Lankov’s North Korea scenarios…

As Marcus Noland has noted, one of the most difficult aspects of developing scenarios of North Korea’s future is that we do not know Kim Jong il’s vision for the DPRK after he has passed. Is he grooming members of his family to take his place or just to make sure they are wealthy and protected? Is Kim looking at China as a model? Some reports claim he is looking at Thailand’s royal family. What about a military dictatorship?

This week, Andrei Lankov weighs in with several scenarios he has outlined in four Daily NK stories:

Scenario 1:Kim Jong il follows the China/Vietnam model. Agriculture privatized along with a number of small- medium-sized firms. Workers Party remains in control. Lankov believes this scenario politically unobtainable since the inflow of knowledge of the outside world, particularly of the wealth in South Korea, will make incumbent political legitimacy almost impossible to maintain.

Scenario 2: The North Korean regime collapses because it does not have the power or resources to maintain its authority. If this happens, South Korean might not have any choice but to move to take over despite the high economic costs.

Scenario 3:If North Korea does collapse, South Korea does not have to be the only government to assert control in the territory. China has political and economic incentives to be heavily involved in North Korea’s re-composition, or to enter into a protective relationship with incumbent North Korean authorities. Market reforms would follow and opposition would be manageable.

Scenario 4: Weak political power gives various factions (including the military) space to revolt. Neither China nor South Korea want to get involved in an internal clash and North Korea descends into medium-term chaos.

Taking a step back, I use Lankov’s examples to build a broader scenario map using his drivers (regime strength/weakness and foreign intervention/non-intervention):


(Click on image for larger view)

Along the vertical axis is the strength of the DPRK’s central government. It is strong in the top two quadrants and weak in the bottom two quadrants. Along the horizontal axis is intervention or non-intervention by China or South Korea.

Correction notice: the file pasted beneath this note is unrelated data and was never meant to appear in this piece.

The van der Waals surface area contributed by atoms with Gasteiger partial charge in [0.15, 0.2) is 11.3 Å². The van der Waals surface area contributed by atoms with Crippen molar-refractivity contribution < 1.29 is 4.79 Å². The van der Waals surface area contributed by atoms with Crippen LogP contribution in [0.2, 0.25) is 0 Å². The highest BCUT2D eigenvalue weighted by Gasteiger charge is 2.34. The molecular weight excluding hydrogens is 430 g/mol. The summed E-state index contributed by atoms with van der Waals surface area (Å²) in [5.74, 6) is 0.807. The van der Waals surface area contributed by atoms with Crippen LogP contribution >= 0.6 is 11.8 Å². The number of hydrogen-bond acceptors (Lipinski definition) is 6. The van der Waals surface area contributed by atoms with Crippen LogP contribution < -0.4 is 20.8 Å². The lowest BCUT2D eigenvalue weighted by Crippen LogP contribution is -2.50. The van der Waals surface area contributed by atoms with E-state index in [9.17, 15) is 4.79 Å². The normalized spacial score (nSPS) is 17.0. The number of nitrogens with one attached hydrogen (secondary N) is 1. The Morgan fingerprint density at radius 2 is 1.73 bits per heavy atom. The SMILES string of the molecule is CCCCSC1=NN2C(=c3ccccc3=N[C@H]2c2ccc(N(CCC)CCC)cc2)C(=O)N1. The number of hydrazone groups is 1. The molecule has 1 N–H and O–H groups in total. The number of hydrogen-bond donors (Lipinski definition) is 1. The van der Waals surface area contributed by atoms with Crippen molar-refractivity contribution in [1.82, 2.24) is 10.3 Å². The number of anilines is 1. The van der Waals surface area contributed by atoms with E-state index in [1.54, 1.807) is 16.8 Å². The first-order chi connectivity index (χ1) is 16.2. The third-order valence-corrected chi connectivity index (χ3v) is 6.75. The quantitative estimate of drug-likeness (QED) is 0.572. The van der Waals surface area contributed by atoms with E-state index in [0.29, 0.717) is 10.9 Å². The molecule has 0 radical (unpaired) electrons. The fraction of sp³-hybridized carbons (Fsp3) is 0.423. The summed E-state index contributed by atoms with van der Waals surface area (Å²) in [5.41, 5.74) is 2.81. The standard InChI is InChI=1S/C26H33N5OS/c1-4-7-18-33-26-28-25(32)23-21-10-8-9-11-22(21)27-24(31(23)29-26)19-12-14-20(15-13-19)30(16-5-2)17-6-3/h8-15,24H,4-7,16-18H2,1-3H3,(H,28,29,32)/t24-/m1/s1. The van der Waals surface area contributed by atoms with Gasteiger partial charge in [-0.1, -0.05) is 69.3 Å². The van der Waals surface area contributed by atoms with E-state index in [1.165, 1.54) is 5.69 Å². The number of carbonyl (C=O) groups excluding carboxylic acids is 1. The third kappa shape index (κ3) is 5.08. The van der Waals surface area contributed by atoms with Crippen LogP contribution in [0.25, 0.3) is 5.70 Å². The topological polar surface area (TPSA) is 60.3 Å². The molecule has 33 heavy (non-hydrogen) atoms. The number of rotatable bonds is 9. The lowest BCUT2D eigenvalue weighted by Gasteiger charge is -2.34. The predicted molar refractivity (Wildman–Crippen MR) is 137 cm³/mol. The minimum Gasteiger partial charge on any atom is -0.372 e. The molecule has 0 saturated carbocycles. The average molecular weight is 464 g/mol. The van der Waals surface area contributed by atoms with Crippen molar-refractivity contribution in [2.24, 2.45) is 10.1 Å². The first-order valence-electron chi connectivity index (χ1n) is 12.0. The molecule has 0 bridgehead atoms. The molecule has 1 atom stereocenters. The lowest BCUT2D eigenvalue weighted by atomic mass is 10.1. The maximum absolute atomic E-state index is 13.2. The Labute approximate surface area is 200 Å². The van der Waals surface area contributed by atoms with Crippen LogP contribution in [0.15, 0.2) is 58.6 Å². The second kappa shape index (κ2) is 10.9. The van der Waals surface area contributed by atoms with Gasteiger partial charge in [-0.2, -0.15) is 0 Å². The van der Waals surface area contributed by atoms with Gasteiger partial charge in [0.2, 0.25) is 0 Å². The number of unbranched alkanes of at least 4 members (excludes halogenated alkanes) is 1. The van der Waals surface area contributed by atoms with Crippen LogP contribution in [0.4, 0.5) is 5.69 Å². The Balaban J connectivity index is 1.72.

Using this framework, we see that Lankov’s first scenario falls into quadrant 2 (upper right), and economic reforms lead to a weakening of the central government, pushing the country into quadrants 3 or 4. This transition is based on the notion that the North Korean central government, or whichever coalition holds it together, can’t survive an economic transition, mainly due to the visible success of South Korea. I think this is an interesting argument, but I am not entirely convinced by it. Hong Kong is not inspiring revolts in China for the same reasons that North Korea does not need to fall prey to political upheaval—mainly, keep people from organizing and dispersing information, and make sure that some fraction of the productive gains from economic reforms are strategically redistributed as political rents. Of course, it would be interesting to see if a communist government could survive in Hong Kong if China was the giant, capitalist neighbor.

Special shout out to Herman Khan here.

Comments welcome.

ReadLinks to Lankov’s articles below the fold:

Market Reform the Chinese Way
Daily NK
Andrei Lankov

Unification by Co-Option into South Korea
Daily NK
Andrei Lankov

Establishment of a Pro-Chinese Regime
Daily NK
Andrei Lankov

Long Term Chaos and South Korea’s Duty
Daily NK
Andrei Lankov


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